Now this lockout has gone too far. We've sat idly by talking and reading and complaining about the lockout with no real consideration for what's really at stake. Now it has gotten personal. KSL.com had another take on the economic impact of losing games on the downtown Salt Lake City area,
When the Utah Jazz play a home game, Mike Katsanevas, whose family runs the Crown Burgers restaurant on North Temple, knows it's going to be a busy night.
"From 5:00 p.m. to about 6:45, we get a major rush" just before the game tips off a block away at EnergySolutions Arena, he says. "It's tremendous business for us. We live for the Jazz season. That's our biggest time of the year."
This has gone on long enough. When the owners' actions affect the restaurant that makes this sweet, sweet creation, you've crossed the line. If you want to fight over BRI split, Bird rights, and a hard/soft caps, knock yourself out. But if you adversely affect Crown Burger, there will be hell to pay!
Forget sending the owners and players a cake, Crown Burger for everyone would solve all this right now. Maybe instead of the 46/54 split the owners are looking for, maybe they would take 50/50 and weekly Crown Burger catering?
Paul Millsap on the All-Jumper team (bench) from Zach Lowe,
- Paul Millsap, PF, Utah Jazz
Millsap has such a soft touch, and he can vary the arc of his shot depending on what is required. His right elbow comes way out in front of the ball, giving the feel of a catapult-type motion, and his left hand ends up very close to his right hand after the release. That might violate Magee's rule above, but it's a cool look.
His elbow jumper is near automatic. His biggest improvement from previous seasons was that consistent jumper. From 10-15 feet, he shot 51.6%.
Players and owners continue to their negotiations today which hopefully last long into the weekend. There's a myriad of items they'll be discussing, but hopefully they'll have the basic tenets of a deal in place in time to save the season. Some items to be discussed today and other lockout news:
David Stern Steps Up, And NBA Lockout Feels The Wrath Of A Menace - SBNation.com
There's one big elephant in the room when you start talking about this type of "rollback," one that comes in the form of a shortened season. That's the national TV contract, which pays out $900 million whether there's a season or not. In the NFL lockout, players tried to get that revoked from the league. The NBA's players' union hasn't made any similar move. So teams will start getting their $30 million share from the national deals with ESPN, TNT and ABC in the near future. Forget that team owners are typically invested in other businesses, that $30 million per team itself is a nice buffer between the owners and pain. Chunks do get taken out of it, though Most teams are continuing to pay their coaches, front office staff and sales teams and most teams have big fat interest payments to make on account of financing the purchase or operation of their franchises. So the buffer is not great, but it exists.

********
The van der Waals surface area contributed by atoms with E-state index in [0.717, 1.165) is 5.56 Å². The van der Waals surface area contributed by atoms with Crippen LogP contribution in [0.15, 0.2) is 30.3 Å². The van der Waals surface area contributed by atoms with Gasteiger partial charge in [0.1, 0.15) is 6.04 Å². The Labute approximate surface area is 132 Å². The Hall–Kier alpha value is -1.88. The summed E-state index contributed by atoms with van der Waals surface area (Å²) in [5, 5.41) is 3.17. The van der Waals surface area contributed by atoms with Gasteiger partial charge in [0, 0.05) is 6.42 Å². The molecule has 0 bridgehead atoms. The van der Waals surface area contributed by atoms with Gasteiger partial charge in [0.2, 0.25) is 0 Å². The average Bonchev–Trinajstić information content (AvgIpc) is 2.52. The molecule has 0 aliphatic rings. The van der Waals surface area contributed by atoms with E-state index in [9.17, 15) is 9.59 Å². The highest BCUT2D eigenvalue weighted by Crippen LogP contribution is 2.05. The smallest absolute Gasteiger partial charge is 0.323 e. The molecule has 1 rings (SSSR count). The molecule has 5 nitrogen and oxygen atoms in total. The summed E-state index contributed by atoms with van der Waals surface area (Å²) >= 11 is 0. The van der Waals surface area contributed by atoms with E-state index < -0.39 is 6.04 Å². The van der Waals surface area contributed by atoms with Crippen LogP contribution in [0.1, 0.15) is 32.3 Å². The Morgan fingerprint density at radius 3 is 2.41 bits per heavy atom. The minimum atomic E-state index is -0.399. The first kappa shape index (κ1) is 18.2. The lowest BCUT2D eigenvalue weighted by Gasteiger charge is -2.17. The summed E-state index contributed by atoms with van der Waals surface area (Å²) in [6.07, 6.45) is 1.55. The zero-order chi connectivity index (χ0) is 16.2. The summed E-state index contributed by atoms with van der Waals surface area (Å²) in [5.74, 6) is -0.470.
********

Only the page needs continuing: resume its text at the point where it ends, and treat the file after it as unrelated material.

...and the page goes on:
Nowhere in sports is the superstar more vital than basketball, because the ball’s forever in the star’s hands and a singular talent has the most transformational impact. Let owners bid on the true value the elite stars bring to a franchise, to the league, and Wade was asked where he believes the bidding would rise per season? "I’m sure it would get to $50 million," Wade told Yahoo! Sports on Wednesday afternoon.
- The institution of a sliding "Supertax" that would charge teams $2 in luxury tax for every dollar over $70 million in payroll, $3 for every dollar over $75 million in payroll and $4 for every dollar for teams with payrolls above $80 million
- A provision to allow each team to release one player via the so-called "amnesty" clause and gain both salary-cap and luxury-tax relief when that player's cap number is removed from the books
- Shortening guaranteed contracts to a maximum of three or four seasons
- Limiting Larry Bird rights -- which enable teams to exceed the salary cap to re-sign their own free agents -- to one player per team per season
- Reducing the annual mid-level exception, which was valued at $5.8 million last season, to roughly $3 million annually and limiting mid-level contracts to a maximum of two or three seasons in length as opposed to the current maximum of five seasons
- A new "Carmelo Rule" that would prevent teams -- as theNew York Knicksdid in February with Anthony -- from using a Bird exception to sign or extend a player acquired by trade unless they are acquired before July 1 of the final season of the player's contract
- The abolition of sign-and-trades and the bi-annual exception worth $2 million
- Significant reductions in maximum salaries and annual raises and a 5 percent rollbacks on current contracts
Nooooooooooooo! Kanter already has the Kobe taint,
The next stop for Kobe was the final of a Nike tournament for amateur basketball players. He was accompanied by Turkish star Enes Kanter, who was drafted by the Utah Jazz in the 2011 NBA draft.